Lucius Annaeus Seneca (The Younger) was born into a wealthy family in present-day Córdoba, Spain, in 3 BC. His father was a famous teacher of Rhetoric in Rome where Seneca was schooled in, and deeply influenced by, Stoic philosophy.
Seneca was not only a philosopher; he was a great orator, dramatist and statesman.
In AD 49 he was made a praetor (a municipal officer of Rome) and appointed tutor to Nero, the adopted son of the Emperor Claudius.
Although Seneca's philosophy was considered to be neither original, nor of particular depth, it was simple, practical, and virtuous; so much so that Christian writers on morality and ethical conduct have referred to him frequently over the centuries. In fact, his writings contain phrases that are suggestive of some of the spiritual doctrines of Christianity including the idea of forgiveness, that all men are brethren, and of the holy spirit.
He understood well the challenges of life and the weaknesses of human nature. He felt the role of the philosopher to be that of a spiritual advisor. Like the Epicureans, he believed philosophy should have high therapeutic value, including the Stoic viewpoint which advocates not worrying or stressing about those things over which you have no control.
Unlike the Epicureans, however, Seneca explained that by making pleasure an ideal it would mean that good resides in the senses. To the contrary, the Stoics found that good resides in the intellect, which is able to judge what is good or bad according to virtue and honor.
Seneca also wrote that the mind and courage are given to withstand what is sad, dreadful, and hard to bear. By maintaining poise and dealing with everything that occurs, good people become more capable because they regard all adversity as an exercise to gain strength. They turn hardship and difficulty into advantage. What matters is not what you bear, but how you bear it. A soft and easy life tends to produce weak people.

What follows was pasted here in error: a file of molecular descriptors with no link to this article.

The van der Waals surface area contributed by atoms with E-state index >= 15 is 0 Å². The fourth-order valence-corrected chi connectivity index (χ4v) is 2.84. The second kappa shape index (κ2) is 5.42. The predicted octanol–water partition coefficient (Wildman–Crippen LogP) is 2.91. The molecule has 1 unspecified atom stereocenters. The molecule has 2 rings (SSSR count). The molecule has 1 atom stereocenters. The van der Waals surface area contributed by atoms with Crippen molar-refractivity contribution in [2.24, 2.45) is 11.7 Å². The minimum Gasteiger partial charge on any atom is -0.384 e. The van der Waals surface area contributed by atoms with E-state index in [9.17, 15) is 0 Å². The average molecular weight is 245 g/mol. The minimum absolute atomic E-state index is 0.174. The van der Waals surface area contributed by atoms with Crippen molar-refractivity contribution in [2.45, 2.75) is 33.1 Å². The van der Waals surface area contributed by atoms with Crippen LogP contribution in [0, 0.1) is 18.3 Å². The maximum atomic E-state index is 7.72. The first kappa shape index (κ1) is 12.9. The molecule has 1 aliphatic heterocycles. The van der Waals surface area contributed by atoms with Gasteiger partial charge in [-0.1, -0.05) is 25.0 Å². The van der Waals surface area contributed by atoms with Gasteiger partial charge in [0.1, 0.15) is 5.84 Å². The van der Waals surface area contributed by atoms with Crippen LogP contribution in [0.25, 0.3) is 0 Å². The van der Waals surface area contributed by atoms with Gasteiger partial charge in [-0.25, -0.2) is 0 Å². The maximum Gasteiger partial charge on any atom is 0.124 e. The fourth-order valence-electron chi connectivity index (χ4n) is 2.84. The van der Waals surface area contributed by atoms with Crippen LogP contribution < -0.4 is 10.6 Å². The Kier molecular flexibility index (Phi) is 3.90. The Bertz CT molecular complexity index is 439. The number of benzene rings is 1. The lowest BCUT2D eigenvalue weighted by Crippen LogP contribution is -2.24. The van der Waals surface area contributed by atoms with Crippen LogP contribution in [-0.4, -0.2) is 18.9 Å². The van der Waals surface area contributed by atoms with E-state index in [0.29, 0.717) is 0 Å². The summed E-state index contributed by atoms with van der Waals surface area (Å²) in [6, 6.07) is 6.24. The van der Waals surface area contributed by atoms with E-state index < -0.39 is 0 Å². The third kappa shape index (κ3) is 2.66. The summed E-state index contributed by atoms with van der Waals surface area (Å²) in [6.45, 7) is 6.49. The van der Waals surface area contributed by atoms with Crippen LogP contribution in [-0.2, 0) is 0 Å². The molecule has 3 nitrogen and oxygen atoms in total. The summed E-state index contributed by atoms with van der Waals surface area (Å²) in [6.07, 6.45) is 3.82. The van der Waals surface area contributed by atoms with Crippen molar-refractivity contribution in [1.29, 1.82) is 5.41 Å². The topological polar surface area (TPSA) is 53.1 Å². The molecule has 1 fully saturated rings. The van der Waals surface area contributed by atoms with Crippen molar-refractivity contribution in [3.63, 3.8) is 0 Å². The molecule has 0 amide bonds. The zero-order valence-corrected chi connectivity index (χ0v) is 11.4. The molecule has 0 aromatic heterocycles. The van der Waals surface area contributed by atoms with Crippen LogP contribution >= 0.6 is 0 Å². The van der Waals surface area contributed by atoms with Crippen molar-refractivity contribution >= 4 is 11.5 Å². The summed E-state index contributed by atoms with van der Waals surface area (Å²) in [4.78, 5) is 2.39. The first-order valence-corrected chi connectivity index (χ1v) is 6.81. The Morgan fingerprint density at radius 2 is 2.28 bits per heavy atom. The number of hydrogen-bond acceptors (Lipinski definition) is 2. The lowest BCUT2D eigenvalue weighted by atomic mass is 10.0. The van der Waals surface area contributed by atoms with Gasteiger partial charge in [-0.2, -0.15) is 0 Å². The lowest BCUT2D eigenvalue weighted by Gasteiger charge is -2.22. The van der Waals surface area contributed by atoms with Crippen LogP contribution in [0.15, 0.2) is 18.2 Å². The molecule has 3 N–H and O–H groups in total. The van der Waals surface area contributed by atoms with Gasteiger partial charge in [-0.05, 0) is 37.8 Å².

Seneca's writings also include essays on anger, divine providence, Stoic impassivity, and peace of soul. He wrote that anger is the most hideous and frenzied of all the emotions calling it temporary insanity. He felt that humans were born to help each other, whereas in anger, they destroy each other. He referred to Plato's analysis that both punishment and anger are not consistent with good because one injures, and the other takes pleasure in injuring.
Seneca adhered to the Stoic premise that the happy person is one guided by reason and is free from attachment to either fear or desire. The happy life is one attained with a sound mind that is courageous, virtuous and energetic. The mind can never be exiled, because it is divine and free to explore all time and space.
Seneca's writings not only helped to make Stoicism a popular Roman philosophy, his philosophy greatly influenced the essays of Montaigne, Elizabethan tragedy, the theology of Calvin, and the doctrines of the French Revolution.